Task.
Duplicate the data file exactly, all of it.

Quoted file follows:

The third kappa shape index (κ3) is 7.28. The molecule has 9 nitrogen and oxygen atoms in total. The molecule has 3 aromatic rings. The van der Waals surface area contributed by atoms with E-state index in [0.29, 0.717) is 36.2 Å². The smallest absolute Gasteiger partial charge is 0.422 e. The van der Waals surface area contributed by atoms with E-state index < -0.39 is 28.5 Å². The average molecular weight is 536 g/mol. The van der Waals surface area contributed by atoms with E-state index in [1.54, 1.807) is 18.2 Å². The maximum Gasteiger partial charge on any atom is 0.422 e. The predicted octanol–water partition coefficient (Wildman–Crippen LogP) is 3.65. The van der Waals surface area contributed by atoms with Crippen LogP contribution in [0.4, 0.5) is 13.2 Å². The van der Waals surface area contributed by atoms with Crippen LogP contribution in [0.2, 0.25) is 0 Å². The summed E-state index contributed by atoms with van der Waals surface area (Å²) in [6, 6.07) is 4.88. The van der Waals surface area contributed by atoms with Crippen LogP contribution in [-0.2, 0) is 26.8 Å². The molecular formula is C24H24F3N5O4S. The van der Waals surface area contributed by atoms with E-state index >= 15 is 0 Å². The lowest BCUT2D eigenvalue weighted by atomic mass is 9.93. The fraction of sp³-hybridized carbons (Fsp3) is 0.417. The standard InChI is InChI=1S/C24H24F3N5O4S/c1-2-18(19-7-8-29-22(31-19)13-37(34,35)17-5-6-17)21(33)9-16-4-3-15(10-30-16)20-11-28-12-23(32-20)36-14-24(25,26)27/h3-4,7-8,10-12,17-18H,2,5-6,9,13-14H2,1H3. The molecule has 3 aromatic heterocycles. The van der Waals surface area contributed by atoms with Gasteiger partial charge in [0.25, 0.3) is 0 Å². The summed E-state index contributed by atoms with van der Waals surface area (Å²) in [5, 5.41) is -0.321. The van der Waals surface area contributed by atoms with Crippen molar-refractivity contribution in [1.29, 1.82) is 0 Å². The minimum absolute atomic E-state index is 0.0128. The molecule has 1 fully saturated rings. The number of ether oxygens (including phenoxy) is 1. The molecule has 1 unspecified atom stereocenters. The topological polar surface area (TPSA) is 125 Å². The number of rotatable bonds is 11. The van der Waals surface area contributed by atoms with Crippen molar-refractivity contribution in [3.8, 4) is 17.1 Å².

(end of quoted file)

The third kappa shape index (κ3) is 7.28. The molecule has 9 nitrogen and oxygen atoms in total. The molecule has 3 aromatic rings. The van der Waals surface area contributed by atoms with E-state index in [0.29, 0.717) is 36.2 Å². The smallest absolute Gasteiger partial charge is 0.422 e. The van der Waals surface area contributed by atoms with E-state index < -0.39 is 28.5 Å². The average molecular weight is 536 g/mol. The van der Waals surface area contributed by atoms with E-state index in [1.54, 1.807) is 18.2 Å². The maximum Gasteiger partial charge on any atom is 0.422 e. The predicted octanol–water partition coefficient (Wildman–Crippen LogP) is 3.65. The van der Waals surface area contributed by atoms with Crippen LogP contribution in [0.4, 0.5) is 13.2 Å². The van der Waals surface area contributed by atoms with Crippen LogP contribution in [0.2, 0.25) is 0 Å². The summed E-state index contributed by atoms with van der Waals surface area (Å²) in [6, 6.07) is 4.88. The van der Waals surface area contributed by atoms with Crippen LogP contribution in [-0.2, 0) is 26.8 Å². The molecular formula is C24H24F3N5O4S. The van der Waals surface area contributed by atoms with E-state index >= 15 is 0 Å². The lowest BCUT2D eigenvalue weighted by atomic mass is 9.93. The fraction of sp³-hybridized carbons (Fsp3) is 0.417. The standard InChI is InChI=1S/C24H24F3N5O4S/c1-2-18(19-7-8-29-22(31-19)13-37(34,35)17-5-6-17)21(33)9-16-4-3-15(10-30-16)20-11-28-12-23(32-20)36-14-24(25,26)27/h3-4,7-8,10-12,17-18H,2,5-6,9,13-14H2,1H3. The molecule has 3 aromatic heterocycles. The van der Waals surface area contributed by atoms with Gasteiger partial charge in [0.25, 0.3) is 0 Å². The summed E-state index contributed by atoms with van der Waals surface area (Å²) in [5, 5.41) is -0.321. The van der Waals surface area contributed by atoms with Crippen molar-refractivity contribution in [1.29, 1.82) is 0 Å². The minimum absolute atomic E-state index is 0.0128. The molecule has 1 fully saturated rings. The number of ether oxygens (including phenoxy) is 1. The molecule has 1 unspecified atom stereocenters. The topological polar surface area (TPSA) is 125 Å². The number of rotatable bonds is 11. The van der Waals surface area contributed by atoms with Crippen molar-refractivity contribution in [3.8, 4) is 17.1 Å².